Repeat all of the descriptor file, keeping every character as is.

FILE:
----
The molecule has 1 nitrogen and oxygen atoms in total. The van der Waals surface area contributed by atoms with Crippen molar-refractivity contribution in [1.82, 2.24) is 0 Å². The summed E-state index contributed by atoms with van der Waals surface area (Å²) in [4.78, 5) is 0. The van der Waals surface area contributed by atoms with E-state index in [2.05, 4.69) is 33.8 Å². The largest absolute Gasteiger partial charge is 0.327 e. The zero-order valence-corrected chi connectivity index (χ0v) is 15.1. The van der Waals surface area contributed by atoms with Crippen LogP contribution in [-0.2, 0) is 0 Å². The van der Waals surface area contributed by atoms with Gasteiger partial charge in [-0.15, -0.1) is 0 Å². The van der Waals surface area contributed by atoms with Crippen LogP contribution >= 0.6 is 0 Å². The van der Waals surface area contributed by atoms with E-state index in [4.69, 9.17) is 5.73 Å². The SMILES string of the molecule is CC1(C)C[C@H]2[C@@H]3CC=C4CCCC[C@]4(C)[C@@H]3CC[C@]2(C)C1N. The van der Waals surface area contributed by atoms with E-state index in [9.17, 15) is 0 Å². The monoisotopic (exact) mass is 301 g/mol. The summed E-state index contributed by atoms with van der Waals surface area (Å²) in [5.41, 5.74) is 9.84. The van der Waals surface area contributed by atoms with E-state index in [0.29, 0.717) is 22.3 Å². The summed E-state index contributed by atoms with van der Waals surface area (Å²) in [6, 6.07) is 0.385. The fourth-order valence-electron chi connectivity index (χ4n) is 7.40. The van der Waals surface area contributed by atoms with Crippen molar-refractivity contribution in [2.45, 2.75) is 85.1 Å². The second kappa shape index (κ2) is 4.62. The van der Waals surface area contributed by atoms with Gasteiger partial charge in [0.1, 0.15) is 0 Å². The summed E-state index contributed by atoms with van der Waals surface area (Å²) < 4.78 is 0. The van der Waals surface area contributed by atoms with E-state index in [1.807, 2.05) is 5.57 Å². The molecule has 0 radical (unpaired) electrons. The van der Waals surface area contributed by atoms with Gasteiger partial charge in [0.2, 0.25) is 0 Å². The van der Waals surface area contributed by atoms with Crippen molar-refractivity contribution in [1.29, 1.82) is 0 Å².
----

The molecule has 1 nitrogen and oxygen atoms in total. The van der Waals surface area contributed by atoms with Crippen molar-refractivity contribution in [1.82, 2.24) is 0 Å². The summed E-state index contributed by atoms with van der Waals surface area (Å²) in [4.78, 5) is 0. The van der Waals surface area contributed by atoms with E-state index in [2.05, 4.69) is 33.8 Å². The largest absolute Gasteiger partial charge is 0.327 e. The zero-order valence-corrected chi connectivity index (χ0v) is 15.1. The van der Waals surface area contributed by atoms with Crippen LogP contribution in [-0.2, 0) is 0 Å². The van der Waals surface area contributed by atoms with Gasteiger partial charge in [-0.15, -0.1) is 0 Å². The van der Waals surface area contributed by atoms with Crippen LogP contribution >= 0.6 is 0 Å². The van der Waals surface area contributed by atoms with E-state index in [4.69, 9.17) is 5.73 Å². The SMILES string of the molecule is CC1(C)C[C@H]2[C@@H]3CC=C4CCCC[C@]4(C)[C@@H]3CC[C@]2(C)C1N. The van der Waals surface area contributed by atoms with E-state index in [9.17, 15) is 0 Å². The monoisotopic (exact) mass is 301 g/mol. The summed E-state index contributed by atoms with van der Waals surface area (Å²) in [5.41, 5.74) is 9.84. The van der Waals surface area contributed by atoms with E-state index in [0.29, 0.717) is 22.3 Å². The summed E-state index contributed by atoms with van der Waals surface area (Å²) in [6, 6.07) is 0.385. The fourth-order valence-electron chi connectivity index (χ4n) is 7.40. The van der Waals surface area contributed by atoms with Crippen molar-refractivity contribution in [2.45, 2.75) is 85.1 Å². The second kappa shape index (κ2) is 4.62. The van der Waals surface area contributed by atoms with Gasteiger partial charge in [0.1, 0.15) is 0 Å². The summed E-state index contributed by atoms with van der Waals surface area (Å²) < 4.78 is 0. The van der Waals surface area contributed by atoms with E-state index in [1.807, 2.05) is 5.57 Å². The molecule has 0 radical (unpaired) electrons. The van der Waals surface area contributed by atoms with Gasteiger partial charge in [0.2, 0.25) is 0 Å². The van der Waals surface area contributed by atoms with Crippen molar-refractivity contribution in [1.29, 1.82) is 0 Å².